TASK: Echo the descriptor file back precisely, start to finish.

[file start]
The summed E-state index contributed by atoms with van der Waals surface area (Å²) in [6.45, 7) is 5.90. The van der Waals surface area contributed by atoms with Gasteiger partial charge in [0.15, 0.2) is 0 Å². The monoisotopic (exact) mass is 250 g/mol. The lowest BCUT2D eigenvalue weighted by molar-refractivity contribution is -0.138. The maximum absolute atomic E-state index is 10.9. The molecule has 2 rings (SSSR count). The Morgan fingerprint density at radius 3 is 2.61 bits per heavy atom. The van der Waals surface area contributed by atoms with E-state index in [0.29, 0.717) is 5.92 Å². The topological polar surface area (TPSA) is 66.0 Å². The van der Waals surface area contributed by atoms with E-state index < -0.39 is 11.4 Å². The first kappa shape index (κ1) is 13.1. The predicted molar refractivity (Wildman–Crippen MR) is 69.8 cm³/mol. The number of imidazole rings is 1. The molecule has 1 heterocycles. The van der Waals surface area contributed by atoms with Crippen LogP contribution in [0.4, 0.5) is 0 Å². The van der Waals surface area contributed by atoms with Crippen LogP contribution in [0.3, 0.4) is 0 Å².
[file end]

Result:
The summed E-state index contributed by atoms with van der Waals surface area (Å²) in [6.45, 7) is 5.90. The van der Waals surface area contributed by atoms with Gasteiger partial charge in [0.15, 0.2) is 0 Å². The monoisotopic (exact) mass is 250 g/mol. The lowest BCUT2D eigenvalue weighted by molar-refractivity contribution is -0.138. The maximum absolute atomic E-state index is 10.9. The molecule has 2 rings (SSSR count). The Morgan fingerprint density at radius 3 is 2.61 bits per heavy atom. The van der Waals surface area contributed by atoms with E-state index in [0.29, 0.717) is 5.92 Å². The topological polar surface area (TPSA) is 66.0 Å². The van der Waals surface area contributed by atoms with E-state index < -0.39 is 11.4 Å². The first kappa shape index (κ1) is 13.1. The predicted molar refractivity (Wildman–Crippen MR) is 69.8 cm³/mol. The number of imidazole rings is 1. The molecule has 1 heterocycles. The van der Waals surface area contributed by atoms with Crippen LogP contribution in [0.4, 0.5) is 0 Å². The van der Waals surface area contributed by atoms with Crippen LogP contribution in [0.3, 0.4) is 0 Å².